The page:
Bears cornerback Tim Jennings was added to the Pro Bowl Monday, replacing Super Bowl-bound cornerback Richard Sherman of the Seattle Seahawks.
Jennings becomes the second cornerback in Bears history to be voted to back-to-back Pro Bowls, joining teammate Charles Tillman, who went in 2011-12.
|Bears cornerback Tim Jennings was voted to the first Pro Bowl of his career last season.|
Jennings, whose 13 interceptions the past two seasons are second most in the NFL, signed a four-year contract extension with the Bears Jan. 2 that runs through 2017.
"He's been a big part of our defense since he's been here, tremendous Pro Bowl season a year ago," said general manager Phil Emery. "He started the season out making plays. We had some injuries [and] we didn't have as good a rush. That forced everybody in the secondary to play in a different style and with the injury to Charles Tillman, that put a lot of [responsibility] on Tim to handle the No. 1 receiver, and I thought he did well. I thought he had an excellent season."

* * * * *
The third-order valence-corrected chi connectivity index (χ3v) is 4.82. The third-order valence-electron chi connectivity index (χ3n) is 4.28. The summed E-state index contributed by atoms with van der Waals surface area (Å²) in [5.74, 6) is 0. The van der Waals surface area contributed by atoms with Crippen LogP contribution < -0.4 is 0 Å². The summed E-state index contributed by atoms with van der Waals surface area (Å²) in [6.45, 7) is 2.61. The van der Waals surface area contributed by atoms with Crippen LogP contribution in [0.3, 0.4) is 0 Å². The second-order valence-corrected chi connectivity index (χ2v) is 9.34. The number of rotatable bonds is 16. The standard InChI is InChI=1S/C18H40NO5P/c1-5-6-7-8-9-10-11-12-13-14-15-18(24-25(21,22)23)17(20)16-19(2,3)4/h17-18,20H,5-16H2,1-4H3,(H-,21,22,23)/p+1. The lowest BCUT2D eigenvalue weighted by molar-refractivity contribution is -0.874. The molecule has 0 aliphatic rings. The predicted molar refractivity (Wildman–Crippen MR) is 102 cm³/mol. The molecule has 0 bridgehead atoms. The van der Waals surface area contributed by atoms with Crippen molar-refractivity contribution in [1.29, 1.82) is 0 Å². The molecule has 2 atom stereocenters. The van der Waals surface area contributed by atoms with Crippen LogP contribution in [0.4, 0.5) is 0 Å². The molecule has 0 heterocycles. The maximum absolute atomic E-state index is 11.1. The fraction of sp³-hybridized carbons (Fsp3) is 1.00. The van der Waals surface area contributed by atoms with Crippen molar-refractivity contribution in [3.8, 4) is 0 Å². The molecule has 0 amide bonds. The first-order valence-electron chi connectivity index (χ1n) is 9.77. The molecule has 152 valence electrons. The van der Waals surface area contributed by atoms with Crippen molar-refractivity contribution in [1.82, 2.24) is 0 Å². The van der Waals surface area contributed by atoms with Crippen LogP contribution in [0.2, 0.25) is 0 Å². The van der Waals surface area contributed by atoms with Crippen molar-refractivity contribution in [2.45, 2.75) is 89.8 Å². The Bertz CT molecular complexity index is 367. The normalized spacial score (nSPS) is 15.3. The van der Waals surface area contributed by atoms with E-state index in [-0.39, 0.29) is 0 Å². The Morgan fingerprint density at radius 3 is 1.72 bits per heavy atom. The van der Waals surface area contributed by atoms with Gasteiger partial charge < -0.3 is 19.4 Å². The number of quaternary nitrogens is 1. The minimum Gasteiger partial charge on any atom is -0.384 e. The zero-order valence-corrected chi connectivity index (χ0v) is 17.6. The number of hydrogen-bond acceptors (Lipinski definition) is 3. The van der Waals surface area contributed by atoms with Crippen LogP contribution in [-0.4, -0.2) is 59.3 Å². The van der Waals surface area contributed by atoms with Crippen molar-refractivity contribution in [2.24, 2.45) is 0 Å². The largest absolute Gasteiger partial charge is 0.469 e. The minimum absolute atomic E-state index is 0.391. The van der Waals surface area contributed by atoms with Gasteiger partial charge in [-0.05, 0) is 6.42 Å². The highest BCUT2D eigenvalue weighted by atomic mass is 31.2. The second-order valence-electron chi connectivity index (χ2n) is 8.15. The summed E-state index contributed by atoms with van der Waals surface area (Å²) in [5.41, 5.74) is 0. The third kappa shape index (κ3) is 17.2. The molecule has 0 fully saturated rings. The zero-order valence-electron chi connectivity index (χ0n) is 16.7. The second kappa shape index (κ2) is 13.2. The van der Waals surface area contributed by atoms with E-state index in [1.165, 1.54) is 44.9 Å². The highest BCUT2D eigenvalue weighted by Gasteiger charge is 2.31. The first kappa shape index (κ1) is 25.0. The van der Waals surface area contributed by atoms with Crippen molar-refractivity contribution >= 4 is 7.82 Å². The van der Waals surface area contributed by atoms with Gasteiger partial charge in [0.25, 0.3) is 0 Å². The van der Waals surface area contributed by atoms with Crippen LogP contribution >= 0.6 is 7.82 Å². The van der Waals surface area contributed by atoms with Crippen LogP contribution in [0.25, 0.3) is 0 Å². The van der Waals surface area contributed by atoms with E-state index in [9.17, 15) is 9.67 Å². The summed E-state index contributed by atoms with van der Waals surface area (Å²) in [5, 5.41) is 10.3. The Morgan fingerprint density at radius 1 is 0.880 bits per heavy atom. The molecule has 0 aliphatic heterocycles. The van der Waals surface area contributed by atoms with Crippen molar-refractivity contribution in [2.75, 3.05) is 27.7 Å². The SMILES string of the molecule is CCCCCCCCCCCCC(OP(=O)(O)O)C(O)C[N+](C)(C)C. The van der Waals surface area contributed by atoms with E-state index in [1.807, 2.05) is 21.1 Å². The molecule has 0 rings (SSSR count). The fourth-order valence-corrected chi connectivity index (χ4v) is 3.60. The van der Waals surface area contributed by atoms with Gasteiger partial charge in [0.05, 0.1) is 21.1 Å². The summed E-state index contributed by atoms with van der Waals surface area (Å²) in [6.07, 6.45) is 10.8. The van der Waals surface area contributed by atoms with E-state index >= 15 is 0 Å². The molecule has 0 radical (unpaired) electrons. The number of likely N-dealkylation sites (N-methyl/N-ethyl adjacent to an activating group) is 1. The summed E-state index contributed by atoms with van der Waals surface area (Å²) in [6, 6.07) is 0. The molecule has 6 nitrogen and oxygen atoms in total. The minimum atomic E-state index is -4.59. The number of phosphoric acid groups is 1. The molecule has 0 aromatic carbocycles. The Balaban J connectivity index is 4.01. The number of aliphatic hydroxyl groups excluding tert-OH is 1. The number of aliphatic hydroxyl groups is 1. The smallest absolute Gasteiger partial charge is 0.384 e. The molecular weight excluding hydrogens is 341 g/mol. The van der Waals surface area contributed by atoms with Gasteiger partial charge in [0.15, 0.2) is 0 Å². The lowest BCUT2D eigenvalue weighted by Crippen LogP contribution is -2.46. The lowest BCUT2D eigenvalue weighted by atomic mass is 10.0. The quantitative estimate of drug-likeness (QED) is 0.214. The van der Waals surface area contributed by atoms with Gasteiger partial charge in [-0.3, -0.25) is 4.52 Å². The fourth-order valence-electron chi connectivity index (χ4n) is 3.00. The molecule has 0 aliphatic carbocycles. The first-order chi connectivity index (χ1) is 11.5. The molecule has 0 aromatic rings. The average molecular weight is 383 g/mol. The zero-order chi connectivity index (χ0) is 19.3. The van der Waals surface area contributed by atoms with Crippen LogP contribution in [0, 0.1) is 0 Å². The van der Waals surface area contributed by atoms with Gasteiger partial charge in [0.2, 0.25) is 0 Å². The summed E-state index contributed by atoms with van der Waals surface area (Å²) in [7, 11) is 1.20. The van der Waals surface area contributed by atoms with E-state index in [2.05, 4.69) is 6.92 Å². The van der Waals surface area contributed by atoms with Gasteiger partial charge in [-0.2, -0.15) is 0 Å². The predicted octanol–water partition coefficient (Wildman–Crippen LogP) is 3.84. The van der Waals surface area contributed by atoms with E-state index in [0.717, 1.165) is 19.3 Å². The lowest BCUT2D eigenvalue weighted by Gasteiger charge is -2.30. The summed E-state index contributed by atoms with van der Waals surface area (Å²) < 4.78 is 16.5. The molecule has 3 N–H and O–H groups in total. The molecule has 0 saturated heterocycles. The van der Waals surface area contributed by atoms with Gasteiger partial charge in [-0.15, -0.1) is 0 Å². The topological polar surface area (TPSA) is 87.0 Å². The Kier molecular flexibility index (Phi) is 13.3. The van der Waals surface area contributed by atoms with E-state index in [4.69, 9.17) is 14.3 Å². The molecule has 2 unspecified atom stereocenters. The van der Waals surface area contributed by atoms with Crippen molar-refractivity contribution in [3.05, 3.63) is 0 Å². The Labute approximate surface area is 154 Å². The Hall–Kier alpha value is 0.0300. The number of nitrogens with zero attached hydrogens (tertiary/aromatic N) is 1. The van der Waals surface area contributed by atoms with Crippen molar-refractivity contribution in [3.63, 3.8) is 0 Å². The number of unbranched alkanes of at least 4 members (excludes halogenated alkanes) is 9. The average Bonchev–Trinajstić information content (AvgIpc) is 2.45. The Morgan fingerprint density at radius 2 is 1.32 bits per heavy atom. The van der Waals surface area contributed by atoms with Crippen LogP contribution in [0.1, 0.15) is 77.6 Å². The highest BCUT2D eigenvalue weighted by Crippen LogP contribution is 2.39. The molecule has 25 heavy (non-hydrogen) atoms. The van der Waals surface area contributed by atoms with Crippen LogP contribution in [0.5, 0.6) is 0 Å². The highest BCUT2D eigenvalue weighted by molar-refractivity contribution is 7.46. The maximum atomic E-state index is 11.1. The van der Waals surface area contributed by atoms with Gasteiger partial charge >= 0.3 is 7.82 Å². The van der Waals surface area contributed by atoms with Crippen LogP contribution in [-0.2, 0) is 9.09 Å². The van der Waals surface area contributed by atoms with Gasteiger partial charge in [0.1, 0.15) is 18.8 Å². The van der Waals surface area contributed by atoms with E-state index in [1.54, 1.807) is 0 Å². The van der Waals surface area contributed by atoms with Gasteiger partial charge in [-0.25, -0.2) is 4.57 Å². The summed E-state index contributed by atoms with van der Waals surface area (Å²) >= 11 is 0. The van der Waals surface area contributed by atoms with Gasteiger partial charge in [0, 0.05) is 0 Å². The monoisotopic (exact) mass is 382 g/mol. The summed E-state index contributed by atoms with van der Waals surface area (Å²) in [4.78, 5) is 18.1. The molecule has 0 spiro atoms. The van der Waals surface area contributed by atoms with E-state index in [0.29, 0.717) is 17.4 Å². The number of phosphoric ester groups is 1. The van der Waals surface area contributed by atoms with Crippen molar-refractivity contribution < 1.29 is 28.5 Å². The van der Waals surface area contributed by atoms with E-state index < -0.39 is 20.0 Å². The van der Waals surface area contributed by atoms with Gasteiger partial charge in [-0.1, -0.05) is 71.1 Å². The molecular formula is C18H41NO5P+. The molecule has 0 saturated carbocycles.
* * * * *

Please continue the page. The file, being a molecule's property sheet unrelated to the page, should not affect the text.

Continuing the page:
Jennings made key plays throughout the year. He returned an interception 44 yards for a touchdown in a 31-30 win over the Vikings Sept. 15 at Soldier Field. A month later against the Giants, he brought back a pick 48 yards for a TD and preserved a 27-21 victory with a late interception.
In back-to-back victories late in the season, Jennings helped hold Cowboys receiver Dez Bryant to two receptions for 12 yards and Browns wideout Josh Gordon to three catches for 67 yards. Even in consecutive season-ending losses to the Eagles and Packers, Jennings still performed well.
"We had a couple tough games there at the end with Philadelphia and Green Bay and I watched Tim," Emery said. "When they were trying to put receivers in the end zone on him, his ability to match and mirror an opponent, to shadow an opponent and keep the quarterback from throwing to the best receiver was very impressive to me."
Jennings will be one of four Bears in the Pro Bowl, joining receivers Brandon Marshall and Alshon Jeffery and running back Matt Forte.
For the first time ever, the Pro Bowl was not determined by conference. Gone is the familiar AFC vs. NFC match-up that has existed since 1971. Instead, players were selected without regard to conference in voting by fans, coaches and players.
Players will be split into two teams via the first-ever Pro Bowl draft on Wednesday. The game will then be played at Aloha Stadium in Hawaii on Sunday.